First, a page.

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Obama to sign order Monday barring federal discrimination against LGBT communities

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By Jeff Mason

WASHINGTON (Reuters) – President Barack Obama will sign an executive order on Monday barring federal contractors from discriminating on the basis of sexual orientation or gender identity, senior administration officials said.

The White House said last month that Obama would issue the order but declined to give details on its content or the timing of when he would do so.

The order will allow some exemptions for religious groups that are federal contractors but not as much flexibility as the groups had wanted.

A religious organization would be barred from making hiring decisions based on sexual orientation or gender identity. Exceptions would be allowed for ministers, and groups would be allowed to favor individuals of a particular religion when hiring.

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Officials told reporters on Friday that Obama’s action would update two previous orders about discrimination already on the books.

It would update an order by President Lyndon Johnson by adding sexual orientation and gender identity to a list of protected categories for federal contractors.

It would also update an order by President Richard Nixon from 1969, adding gender identity to a list of groups that are protected from being discriminated against as federal employees.

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The order already banned discrimination on the basis of race, color, religion, sex, national origin, disability and age. It was updated in 1998 by President Bill Clinton to include sexual orientation.

A senior administration official said the order would affect 24,000 companies that employ some 28 million workers, roughly a fifth of the nation’s work force.

Obama has pressed Congress to pass legislation that would ban such discrimination for all companies, but it has failed to gain traction with Republican lawmakers.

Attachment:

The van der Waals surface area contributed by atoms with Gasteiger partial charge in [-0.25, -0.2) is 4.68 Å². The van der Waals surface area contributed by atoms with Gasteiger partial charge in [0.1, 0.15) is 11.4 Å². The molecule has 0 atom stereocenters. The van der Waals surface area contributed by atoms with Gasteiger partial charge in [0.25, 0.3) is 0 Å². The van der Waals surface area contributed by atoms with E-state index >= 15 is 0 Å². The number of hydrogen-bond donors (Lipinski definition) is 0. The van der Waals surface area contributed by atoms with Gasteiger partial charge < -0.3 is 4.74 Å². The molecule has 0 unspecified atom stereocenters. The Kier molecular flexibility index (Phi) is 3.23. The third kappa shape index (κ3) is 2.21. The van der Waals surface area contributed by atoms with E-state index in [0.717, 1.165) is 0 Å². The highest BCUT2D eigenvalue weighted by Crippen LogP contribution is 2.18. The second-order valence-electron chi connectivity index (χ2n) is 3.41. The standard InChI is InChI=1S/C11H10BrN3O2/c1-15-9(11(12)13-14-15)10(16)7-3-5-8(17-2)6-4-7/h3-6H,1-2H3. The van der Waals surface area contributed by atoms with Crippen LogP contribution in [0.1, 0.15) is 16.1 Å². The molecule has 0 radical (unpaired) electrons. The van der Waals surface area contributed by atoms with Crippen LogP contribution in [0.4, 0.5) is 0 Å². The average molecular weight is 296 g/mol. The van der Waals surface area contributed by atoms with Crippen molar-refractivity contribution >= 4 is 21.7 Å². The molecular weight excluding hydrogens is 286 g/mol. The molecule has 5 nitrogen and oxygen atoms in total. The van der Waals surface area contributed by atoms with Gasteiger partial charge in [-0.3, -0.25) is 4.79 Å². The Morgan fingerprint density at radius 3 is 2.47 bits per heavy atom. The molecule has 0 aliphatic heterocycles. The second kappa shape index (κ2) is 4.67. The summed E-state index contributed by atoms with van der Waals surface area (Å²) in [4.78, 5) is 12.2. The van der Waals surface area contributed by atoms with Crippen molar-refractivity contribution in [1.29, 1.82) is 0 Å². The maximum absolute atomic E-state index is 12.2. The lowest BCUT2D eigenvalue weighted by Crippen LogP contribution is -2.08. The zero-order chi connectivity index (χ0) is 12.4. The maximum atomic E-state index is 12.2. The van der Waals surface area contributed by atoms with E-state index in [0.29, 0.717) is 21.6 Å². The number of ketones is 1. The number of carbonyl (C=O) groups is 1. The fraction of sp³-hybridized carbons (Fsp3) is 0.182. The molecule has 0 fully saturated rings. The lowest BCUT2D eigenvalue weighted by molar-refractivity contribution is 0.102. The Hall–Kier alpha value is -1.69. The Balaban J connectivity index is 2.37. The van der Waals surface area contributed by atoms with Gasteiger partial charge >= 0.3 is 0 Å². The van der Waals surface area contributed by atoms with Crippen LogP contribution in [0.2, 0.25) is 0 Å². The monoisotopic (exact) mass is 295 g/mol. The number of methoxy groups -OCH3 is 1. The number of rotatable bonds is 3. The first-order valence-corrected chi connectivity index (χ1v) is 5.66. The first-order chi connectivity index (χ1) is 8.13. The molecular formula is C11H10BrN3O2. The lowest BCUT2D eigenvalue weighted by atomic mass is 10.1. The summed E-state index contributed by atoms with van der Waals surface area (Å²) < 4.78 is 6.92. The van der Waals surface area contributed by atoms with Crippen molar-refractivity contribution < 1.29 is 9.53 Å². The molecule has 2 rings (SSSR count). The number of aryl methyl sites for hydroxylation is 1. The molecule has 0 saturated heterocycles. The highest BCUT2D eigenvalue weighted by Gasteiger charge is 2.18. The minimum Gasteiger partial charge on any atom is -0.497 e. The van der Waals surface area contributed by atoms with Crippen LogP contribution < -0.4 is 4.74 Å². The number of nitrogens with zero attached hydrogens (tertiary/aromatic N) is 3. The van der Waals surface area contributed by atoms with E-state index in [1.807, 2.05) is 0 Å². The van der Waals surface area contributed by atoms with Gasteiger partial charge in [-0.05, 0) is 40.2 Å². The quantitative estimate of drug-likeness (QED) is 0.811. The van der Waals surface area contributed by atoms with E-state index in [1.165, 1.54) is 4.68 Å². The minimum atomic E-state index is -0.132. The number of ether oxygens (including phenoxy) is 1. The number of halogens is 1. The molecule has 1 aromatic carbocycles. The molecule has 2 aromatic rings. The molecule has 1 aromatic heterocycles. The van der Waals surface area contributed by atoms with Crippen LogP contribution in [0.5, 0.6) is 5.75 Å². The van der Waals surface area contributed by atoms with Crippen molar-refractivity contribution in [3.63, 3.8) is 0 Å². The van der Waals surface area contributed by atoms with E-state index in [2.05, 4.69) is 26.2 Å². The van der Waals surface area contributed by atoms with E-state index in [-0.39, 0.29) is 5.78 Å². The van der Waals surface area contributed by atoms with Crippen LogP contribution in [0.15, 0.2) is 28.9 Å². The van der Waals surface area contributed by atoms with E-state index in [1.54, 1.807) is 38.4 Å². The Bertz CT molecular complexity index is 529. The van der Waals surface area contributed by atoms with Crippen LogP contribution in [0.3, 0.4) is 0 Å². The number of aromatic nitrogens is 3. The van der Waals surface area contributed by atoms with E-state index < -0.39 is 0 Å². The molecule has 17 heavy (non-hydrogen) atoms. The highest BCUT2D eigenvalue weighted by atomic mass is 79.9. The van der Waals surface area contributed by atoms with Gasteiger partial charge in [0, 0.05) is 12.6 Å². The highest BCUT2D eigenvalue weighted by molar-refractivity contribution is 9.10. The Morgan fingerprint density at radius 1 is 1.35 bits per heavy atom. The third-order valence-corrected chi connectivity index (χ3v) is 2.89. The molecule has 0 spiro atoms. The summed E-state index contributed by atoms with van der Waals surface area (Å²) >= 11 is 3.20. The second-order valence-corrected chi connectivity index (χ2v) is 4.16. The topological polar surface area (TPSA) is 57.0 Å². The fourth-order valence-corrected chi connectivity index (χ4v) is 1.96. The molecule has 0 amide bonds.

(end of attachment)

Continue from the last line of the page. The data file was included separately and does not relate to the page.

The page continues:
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The White House believes the order will help improve productivity by reducing fears among employees that they could be fired for being gay, lesbian, bisexual, or transgender.

“This is another case where doing what is right also helps businesses improve their bottom line,” one official told reporters on a conference call.

[Image via Agence France-Presse]


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2020 Election

Do politicians actually care about your opinions? This researcher says no

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Earlier this month, a New York Times op-ed written by two political science professors, Ethan Porter of George Washington University and Joshua Kalla of Yale, discussed their troubling research findings: State legislators, the two claim, don't much care about the opinions of their constituents, even if they're given detailed data regarding their views.

This article first appeared in Salon.

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Black Georgia lawmaker accuses white man of demanding she ‘go back where she came from’ in supermarket diatribe

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On Friday evening, Erica Thomas, and African-American Democratic lawmaker in the Georgia House of Representatives, was shopping at a Publix supermarket in Mableton when a white customer came up to her and shouted at her, telling her to "go back where you came from" — words echoing President Donald Trump's recent racist attacks on four Democratic congresswomen of color.

Thomas' crime? She had too many items for the express checkout line.

Today I was verbally assaulted in the grocery store by a white man who told me I was a lazy SOB and to go back to where I came from bc I had to many items in the express lane. My husband wasn’t there to defend me because he is on Active Duty serving the country I came from USA!

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US President Donald Trump offered Saturday to guarantee the bail of rapper ASAP Rocky, detained in Sweden on suspicion of assault following a street brawl.

Trump tweeted that he had spoken with Prime Minister Stefan Lofven, who he said gave assurances that the singer would be treated fairly.

"Likewise, I assured him that A$AP was not a flight risk and offered to personally vouch for his bail, or an alternative," Trump wrote.

There is no system of bail in Sweden.

Trump said he and Lofven had agreed to speak again over the next 48 hours.

Fans, fellow artists and US Congress members have campaigned for the 30-year-old artist, whose real name is Rakim Mayers, to be freed since his arrest on July 3 following the fight on June 30.

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